This post gives our summary of the 2011:Q1 Quarterly Report on Household Debt and Credit, released today by the New York Fed. The report shows signs of healing in household balance sheets in the United States and the region, as measured by consumer debt levels, delinquency rates, foreclosure starts, and bankruptcies— although the regional data are somewhat mixed. The report captures the debt and credit activity of an anonymous, nationally representative panel of U.S. households.
Discussions of New York City’s economy that focus on declining employment, a shrinking securities industry, and a reduction in municipal jobs might suggest the present. These concerns, however, are not new. In the 1970s, New York City faced many of the same problems it does now in the aftermath of the Great Recession. Back then, some observers doubted that the city could ever recover its former glory.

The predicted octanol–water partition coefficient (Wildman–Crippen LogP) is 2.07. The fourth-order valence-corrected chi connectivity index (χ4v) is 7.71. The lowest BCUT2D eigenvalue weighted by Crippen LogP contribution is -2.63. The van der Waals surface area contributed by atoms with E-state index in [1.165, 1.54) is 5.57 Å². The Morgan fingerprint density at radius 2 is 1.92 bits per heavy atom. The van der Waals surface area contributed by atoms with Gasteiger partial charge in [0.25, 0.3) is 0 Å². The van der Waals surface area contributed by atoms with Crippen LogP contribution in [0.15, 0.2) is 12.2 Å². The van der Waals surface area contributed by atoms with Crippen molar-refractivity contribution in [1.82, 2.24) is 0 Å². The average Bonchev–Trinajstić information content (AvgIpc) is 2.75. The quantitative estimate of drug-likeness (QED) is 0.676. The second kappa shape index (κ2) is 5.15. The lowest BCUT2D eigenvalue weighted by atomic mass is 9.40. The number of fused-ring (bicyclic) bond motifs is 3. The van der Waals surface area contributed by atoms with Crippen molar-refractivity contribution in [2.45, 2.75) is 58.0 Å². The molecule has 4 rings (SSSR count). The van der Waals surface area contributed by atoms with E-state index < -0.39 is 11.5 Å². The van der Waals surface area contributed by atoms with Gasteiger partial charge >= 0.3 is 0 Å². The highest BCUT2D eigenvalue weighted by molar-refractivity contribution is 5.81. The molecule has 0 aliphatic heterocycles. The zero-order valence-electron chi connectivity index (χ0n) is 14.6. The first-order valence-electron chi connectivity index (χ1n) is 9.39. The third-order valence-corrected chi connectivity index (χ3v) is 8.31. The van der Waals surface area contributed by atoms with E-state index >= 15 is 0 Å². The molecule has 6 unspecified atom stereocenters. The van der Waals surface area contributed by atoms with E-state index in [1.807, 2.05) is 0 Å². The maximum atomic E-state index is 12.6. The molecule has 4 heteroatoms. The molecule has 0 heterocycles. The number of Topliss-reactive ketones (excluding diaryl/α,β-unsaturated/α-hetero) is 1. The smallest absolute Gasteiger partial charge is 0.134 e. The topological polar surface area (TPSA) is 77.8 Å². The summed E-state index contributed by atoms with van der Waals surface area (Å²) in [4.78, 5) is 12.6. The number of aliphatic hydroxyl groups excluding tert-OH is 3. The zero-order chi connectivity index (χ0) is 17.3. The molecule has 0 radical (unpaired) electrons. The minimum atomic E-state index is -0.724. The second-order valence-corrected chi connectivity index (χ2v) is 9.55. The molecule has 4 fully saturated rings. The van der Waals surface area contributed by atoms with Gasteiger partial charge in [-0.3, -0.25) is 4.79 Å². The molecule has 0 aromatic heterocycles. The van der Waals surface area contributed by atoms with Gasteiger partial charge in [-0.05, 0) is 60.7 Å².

With the federal funds rate at the zero lower bound, the Fed’s large-scale purchase of Treasury securities provides an alternative tool to boost the economy. In November 2010, the Federal Open Market Committee (FOMC) announced a second round of large-scale asset purchases (LSAP2) with the goal of accelerating the recovery. In this post, we analyze the impact of LSAP2 on the two variables that fall under the Fed’s dual mandate: inflation and unemployment. Our point estimates suggest that the effects will be moderate and delayed, although there is considerable uncertainty attached to these estimates.
After bottoming out in late 2009, New York City’s economy has been on the road to recovery. In this post, we call attention to an unprecedented feature of the current economic recovery: overall employment in the city began to rebound from the recession well before Wall Street started adding jobs. We also consider some questions that this development naturally raises: What took Wall Street employment so long to recover? What’s been driving job generation on Main Street? What does the recent pickup in Wall Street employment suggest about the outlook for the city’s economy?